So, is TDD ‘necessary’ in all coding endeavors? No, I’m afraid I don’t think so. I think it is a very good technique to know and do well. And it should almost always be used when the risk of not doing it is enough to cause your client grief. Of course, there are those who will say the risk is ALWAYS there. Therefore you should always use TDD. And that is okay for some people. It just isn't for me.
What Does TDD Buy You?
Part of the risk assessment of using TDD or not must consider the amount of time spent fixing errors in the code (or in the design) late in a project. TDD has a better probability to find these errors earlier in the process. At least, that is what some people argue. And I have definitely seen where that is the case. This is one of the reasons I use TDD. I want to really be sure the design of the code is correct, and TDD gives me the best chance at getting it right.
However, the use of TDD doesn't necessarily reduce the amount of actual time spent fixing errors. In fact, I have seen the TDD anti pattern of ‘false sense of security’ appear a lot with developers trying to use TDD. People write test cases, then the code to make them pass. And since the test runner shows all green, everything is okay! Unfortunately, they spend just as much time fixing bugs as anyone else.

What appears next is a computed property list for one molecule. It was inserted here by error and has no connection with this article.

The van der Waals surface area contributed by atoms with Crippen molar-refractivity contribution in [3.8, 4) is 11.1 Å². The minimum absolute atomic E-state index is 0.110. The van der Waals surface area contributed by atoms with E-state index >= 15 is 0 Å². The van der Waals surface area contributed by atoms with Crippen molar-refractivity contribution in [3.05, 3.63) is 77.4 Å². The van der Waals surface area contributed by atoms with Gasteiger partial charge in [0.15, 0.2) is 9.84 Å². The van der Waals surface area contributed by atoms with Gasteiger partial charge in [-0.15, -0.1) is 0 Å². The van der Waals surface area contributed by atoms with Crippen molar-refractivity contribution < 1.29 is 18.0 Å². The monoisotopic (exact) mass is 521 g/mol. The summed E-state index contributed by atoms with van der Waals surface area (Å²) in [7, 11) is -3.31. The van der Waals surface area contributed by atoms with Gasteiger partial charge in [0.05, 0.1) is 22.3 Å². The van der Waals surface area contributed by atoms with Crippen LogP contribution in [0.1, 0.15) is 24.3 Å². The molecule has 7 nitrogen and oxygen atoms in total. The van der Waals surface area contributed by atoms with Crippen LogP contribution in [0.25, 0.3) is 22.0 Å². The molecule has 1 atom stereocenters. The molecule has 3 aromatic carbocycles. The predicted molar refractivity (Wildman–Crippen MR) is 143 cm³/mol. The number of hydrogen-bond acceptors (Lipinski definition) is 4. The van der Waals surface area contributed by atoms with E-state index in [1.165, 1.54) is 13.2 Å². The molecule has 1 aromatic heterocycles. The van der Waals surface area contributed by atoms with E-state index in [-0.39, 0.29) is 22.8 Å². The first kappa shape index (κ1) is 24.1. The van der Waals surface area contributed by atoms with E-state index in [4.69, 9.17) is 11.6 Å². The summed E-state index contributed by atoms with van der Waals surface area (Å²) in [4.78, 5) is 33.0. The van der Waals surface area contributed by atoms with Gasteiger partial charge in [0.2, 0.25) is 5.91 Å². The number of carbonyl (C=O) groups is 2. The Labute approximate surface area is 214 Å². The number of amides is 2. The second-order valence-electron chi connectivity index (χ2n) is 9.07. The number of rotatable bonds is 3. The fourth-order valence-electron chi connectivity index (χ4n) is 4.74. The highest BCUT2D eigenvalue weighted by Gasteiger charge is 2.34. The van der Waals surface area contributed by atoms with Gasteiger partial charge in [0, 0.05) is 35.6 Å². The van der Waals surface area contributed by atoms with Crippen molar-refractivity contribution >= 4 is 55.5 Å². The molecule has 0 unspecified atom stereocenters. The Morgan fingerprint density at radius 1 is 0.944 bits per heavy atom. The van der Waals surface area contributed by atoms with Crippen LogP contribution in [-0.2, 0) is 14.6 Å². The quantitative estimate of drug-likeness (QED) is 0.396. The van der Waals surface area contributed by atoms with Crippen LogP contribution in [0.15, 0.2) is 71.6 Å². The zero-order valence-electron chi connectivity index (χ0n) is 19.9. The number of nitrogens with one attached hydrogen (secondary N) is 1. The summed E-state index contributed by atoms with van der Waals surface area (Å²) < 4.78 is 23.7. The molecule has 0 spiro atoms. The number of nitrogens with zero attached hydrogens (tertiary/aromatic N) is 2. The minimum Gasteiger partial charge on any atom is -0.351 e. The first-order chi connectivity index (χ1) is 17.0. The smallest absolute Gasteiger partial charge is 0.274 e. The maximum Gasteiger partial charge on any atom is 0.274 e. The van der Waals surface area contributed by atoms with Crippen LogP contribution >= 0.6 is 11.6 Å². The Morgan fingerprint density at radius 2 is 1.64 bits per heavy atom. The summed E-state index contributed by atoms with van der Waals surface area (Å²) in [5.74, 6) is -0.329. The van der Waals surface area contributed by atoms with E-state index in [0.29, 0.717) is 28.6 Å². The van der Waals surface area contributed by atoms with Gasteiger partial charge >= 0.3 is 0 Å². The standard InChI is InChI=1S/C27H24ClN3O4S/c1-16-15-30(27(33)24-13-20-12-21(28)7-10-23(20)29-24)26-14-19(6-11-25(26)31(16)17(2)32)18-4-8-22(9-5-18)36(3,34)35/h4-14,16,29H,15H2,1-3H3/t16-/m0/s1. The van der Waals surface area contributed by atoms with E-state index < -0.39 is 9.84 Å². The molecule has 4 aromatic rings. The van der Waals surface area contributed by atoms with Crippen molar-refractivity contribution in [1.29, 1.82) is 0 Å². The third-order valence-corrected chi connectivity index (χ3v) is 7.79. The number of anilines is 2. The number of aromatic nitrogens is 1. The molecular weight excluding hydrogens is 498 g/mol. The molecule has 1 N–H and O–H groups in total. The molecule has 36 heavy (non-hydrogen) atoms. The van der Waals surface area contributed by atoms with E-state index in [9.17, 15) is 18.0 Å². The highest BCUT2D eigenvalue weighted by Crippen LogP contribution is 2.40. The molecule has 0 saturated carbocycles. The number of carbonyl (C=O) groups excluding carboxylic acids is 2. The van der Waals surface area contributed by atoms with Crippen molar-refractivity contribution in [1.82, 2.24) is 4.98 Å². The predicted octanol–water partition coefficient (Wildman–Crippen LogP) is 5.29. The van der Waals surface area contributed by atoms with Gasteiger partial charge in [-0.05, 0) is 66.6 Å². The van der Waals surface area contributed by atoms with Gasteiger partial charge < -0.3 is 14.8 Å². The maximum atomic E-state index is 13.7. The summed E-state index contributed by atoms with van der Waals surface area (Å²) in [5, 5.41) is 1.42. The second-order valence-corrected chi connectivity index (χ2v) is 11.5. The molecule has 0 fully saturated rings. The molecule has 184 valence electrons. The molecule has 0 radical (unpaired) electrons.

The simple truth is that there is more to TDD than Uncle Bob’s ‘Three Laws of TDD’. Writing the tests first, and then the code to make the tests pass is only a part of what really makes TDD a good practice. It also requires the ability to write good tests! One of the core pieces of test-first practices is to test everything that can break. That aspect is often overlooked. If you aren't already good at testing, TDD is not going to make you better. In fact, it probably will make you worse off. because you will (falsely) believe your code is free of bugs. TDD should be where you want to get, not where you should start. Learn how to determine what to test, learn about white-box testing and how to choose tests that will have a high probability of finding bugs. Then try to automate the tests (no point in automating crap... only worry about automating things once they are actually useful). If you can automate the tests, then try and make them repeatable. Once you've got a good handle on this, then, you might be ready to take on TDD.
TDD Can Be Done Wrong (Just Like Anything Else)